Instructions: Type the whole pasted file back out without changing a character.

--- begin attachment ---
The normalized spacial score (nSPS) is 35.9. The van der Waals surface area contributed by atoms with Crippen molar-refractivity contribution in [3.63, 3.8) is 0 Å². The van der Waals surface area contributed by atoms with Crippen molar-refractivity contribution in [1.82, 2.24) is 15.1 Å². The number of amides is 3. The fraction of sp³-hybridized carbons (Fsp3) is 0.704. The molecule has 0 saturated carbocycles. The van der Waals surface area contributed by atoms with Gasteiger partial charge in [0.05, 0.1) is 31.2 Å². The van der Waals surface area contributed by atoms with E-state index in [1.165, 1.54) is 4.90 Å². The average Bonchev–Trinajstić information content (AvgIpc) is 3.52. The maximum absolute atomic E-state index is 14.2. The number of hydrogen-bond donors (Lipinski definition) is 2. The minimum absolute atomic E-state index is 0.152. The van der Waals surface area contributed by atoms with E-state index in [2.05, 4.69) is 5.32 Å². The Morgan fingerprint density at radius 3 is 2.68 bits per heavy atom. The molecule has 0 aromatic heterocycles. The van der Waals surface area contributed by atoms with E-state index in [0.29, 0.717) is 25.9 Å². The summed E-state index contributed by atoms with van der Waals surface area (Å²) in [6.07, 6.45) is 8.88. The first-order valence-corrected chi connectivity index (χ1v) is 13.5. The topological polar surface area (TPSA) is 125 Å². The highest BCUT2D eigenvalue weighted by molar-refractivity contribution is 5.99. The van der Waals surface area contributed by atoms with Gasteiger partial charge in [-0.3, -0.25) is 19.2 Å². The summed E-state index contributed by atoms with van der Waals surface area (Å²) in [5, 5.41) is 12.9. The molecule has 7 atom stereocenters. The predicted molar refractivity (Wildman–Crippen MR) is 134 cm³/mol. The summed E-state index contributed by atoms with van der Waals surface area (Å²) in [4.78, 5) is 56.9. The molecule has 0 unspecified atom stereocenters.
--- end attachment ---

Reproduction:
The normalized spacial score (nSPS) is 35.9. The van der Waals surface area contributed by atoms with Crippen molar-refractivity contribution in [3.63, 3.8) is 0 Å². The van der Waals surface area contributed by atoms with Crippen molar-refractivity contribution in [1.82, 2.24) is 15.1 Å². The number of amides is 3. The fraction of sp³-hybridized carbons (Fsp3) is 0.704. The molecule has 0 saturated carbocycles. The van der Waals surface area contributed by atoms with Gasteiger partial charge in [0.05, 0.1) is 31.2 Å². The van der Waals surface area contributed by atoms with E-state index in [1.165, 1.54) is 4.90 Å². The average Bonchev–Trinajstić information content (AvgIpc) is 3.52. The maximum absolute atomic E-state index is 14.2. The number of hydrogen-bond donors (Lipinski definition) is 2. The minimum absolute atomic E-state index is 0.152. The van der Waals surface area contributed by atoms with E-state index in [2.05, 4.69) is 5.32 Å². The Morgan fingerprint density at radius 3 is 2.68 bits per heavy atom. The molecule has 0 aromatic heterocycles. The van der Waals surface area contributed by atoms with E-state index in [0.29, 0.717) is 25.9 Å². The summed E-state index contributed by atoms with van der Waals surface area (Å²) in [6.07, 6.45) is 8.88. The first-order valence-corrected chi connectivity index (χ1v) is 13.5. The topological polar surface area (TPSA) is 125 Å². The highest BCUT2D eigenvalue weighted by molar-refractivity contribution is 5.99. The van der Waals surface area contributed by atoms with Gasteiger partial charge in [-0.3, -0.25) is 19.2 Å². The summed E-state index contributed by atoms with van der Waals surface area (Å²) in [5, 5.41) is 12.9. The molecule has 7 atom stereocenters. The predicted molar refractivity (Wildman–Crippen MR) is 134 cm³/mol. The summed E-state index contributed by atoms with van der Waals surface area (Å²) in [4.78, 5) is 56.9. The molecule has 0 unspecified atom stereocenters.